Is our free speech amendment in danger?
Cellphones have these marvelous things called “apps.” Using them we can find out any and all things we could possibly want to know – or can we?
Seems these apps have their own agenda. If they choose to they can twist, bend, delete any part of the information you send or receive.
Deletion of “hate speech” is one of their agendas. Good, right? But it’s their version of hate speech, which may not be our definition of hate speech.
Presently it’s becoming political speech that is being deleted, bent, or revised to whatever the party affiliation is. I’m beginning to see similarities of the 1930s Germany-style speech control, much like today’s North Korea, Russia, China, Cuba, etc., control of what’s acceptable or allowed.
Our P.C. and WOKE are beginning to be like the above. Yet our First Amendment does not allow this, but elitists seem to believe that our right to free speech is constitutionally guaranteed as long as it is per their changes. Watch out America – hard times may be coming.
More important issues here than highway signage
Regarding your front-page article about limiting advertising signs on November 1, when I came to the U.S. from England in 1973 I was surprised, even astonished, at the quantity and size of business signs alongside roadways.
In the intervening 46 years, I have come to accept such advertising as a normal part of our society. I find I read them and may act on what I learn. This leads me to what Mr. Mankins said in your article: “If you reduce the signage, customers don’t know, they don’t come by, you can’t afford to pay employees and you close your doors and leave.”
Seems to me to be right on point, and his fear of loss of business affecting employment rings true (I have no business friends or associates in this area.)
From a personal point of view, I would rather our legislators be working on reducing robo calls, a much more serious invasion of our privacy.
A few more thoughts … I’m glad you printed the photo of Highway 160 in Pahrump, showing the signs. If these were removed, we would be left with only the beautiful sight of high-voltage power line running by the road. So what would be gained?
Mr. Mankins also referred to “government taking” and potential litigation resulting from any order to remove signs. How about construing the signs to be opinions of the vendors and therefore protected free speech? Finally, if we want to enjoy nature’s beauty, there are a large number of state and national parks to visit.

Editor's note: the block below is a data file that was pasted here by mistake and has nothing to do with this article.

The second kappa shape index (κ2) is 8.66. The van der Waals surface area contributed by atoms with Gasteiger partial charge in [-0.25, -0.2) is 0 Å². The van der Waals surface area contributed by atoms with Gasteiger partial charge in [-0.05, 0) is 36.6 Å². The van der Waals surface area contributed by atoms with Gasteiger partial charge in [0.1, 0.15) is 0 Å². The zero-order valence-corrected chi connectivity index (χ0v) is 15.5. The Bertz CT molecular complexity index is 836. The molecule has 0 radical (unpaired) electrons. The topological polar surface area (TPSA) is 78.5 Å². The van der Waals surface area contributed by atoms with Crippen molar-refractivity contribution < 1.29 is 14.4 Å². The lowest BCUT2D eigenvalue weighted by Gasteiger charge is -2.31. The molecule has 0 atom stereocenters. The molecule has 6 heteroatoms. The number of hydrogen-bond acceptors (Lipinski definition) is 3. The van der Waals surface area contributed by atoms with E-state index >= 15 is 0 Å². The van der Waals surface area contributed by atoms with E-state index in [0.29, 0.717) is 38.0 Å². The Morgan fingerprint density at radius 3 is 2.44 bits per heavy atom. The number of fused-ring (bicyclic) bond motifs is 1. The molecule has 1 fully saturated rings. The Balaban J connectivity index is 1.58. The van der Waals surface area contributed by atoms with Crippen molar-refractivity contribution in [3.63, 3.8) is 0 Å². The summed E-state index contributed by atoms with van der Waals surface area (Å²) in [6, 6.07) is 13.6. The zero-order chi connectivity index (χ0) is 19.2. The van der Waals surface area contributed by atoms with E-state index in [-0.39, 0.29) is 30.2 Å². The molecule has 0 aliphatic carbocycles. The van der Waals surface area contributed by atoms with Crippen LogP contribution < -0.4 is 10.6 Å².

Reader takes PVT regular letter writers to task
The supporters of Donald Trump have certainly been busy with their defense of the president. Scott Culshaw supplies us with his weekly and boorish hatred of Nancy Pelosi. Any woman who wants to provide you with health care, eliminate indefinite tax cuts for billionaires and tells Mr. Trump to stop being Putin’s puppet must be a terrific woman.
Then we must endure the ramblings of Fox News addict Linda Delamare, who brings up Benghazi in perpetuity. Really? Benghazi? Hillary Clinton testified before Congress for 13 hours on that subject, while your hero Mr. Trump wouldn’t testify for 13 minutes before the Mueller investigative team. Trump’s own lawyer said his client was “incapable of telling the truth.”
Henry Hurlbut frequently reminds us that Democrats want to take away your guns. Earth to Henry – Democrats are not going to take away your right to self-protection. However, we do have a crisis involving mass shootings in this country and some type of “reasonable gun control” is needed.
Stacy Riney often shares with us the fact that she is a Democrat but hasn’t voted for one in over 50 years. Stacy, you are NOT a Democrat. If you insist on reminding us of all the good things Donald Trump has done for you, try to at least name one specific thing!
I enjoyed the thoughtful and intelligent letter by Ralph Bazan. His thoughts and comments were articulate, well stated and devoid of bias or political spin. I hope he shares his thoughts with us in the future.
Finally, it appears Donald Trump will be impeached. However, before we have countless letters on the subject, I suggest we all watch the testimony before Congress and then comment on the merits of the case. At that time we should have some indisputable “facts” to debate.
Dennis R. Crooks
Thoughtful debate preferable to social shaming
Mr. Ferrell’s PV Times letter in the Oct. 25 edition ostracizing Mr. Culshaw came across as an unhinged rant and not like a well-thought-out argument to Mr. Culshaw’s positions. Mr. Ferrell made many accusations with next to no supporting facts. Citing some poll ratings of “news personalities” is almost meaningless. It is well known the media, in general, has so little credibility today by both sides and especially independence.
Not being afraid to listen to especially thoughtful people, who I don’t necessarily agree with on most things, a Nietzsche quote reflects the thoughts of many. He said, “I’m not upset you lied to me, I am upset because I can no longer believe you.” Mr. Ferrell infers this only happens on one side while to any prudent person this is a false narrative. Open, thoughtful debate is preferable to thoughtful incitement of violence or social shaming to eliminate debate, with an excellent example of all the “openness” of the impeachment hearings.
P.S. Mr. Ferrell should be very upset with the media and the polls for their predictions and forecasts of the 2016 elections. I’m well aware most people can find ways to justify reasons for almost anything. Just listen to Hillary for nearly three years.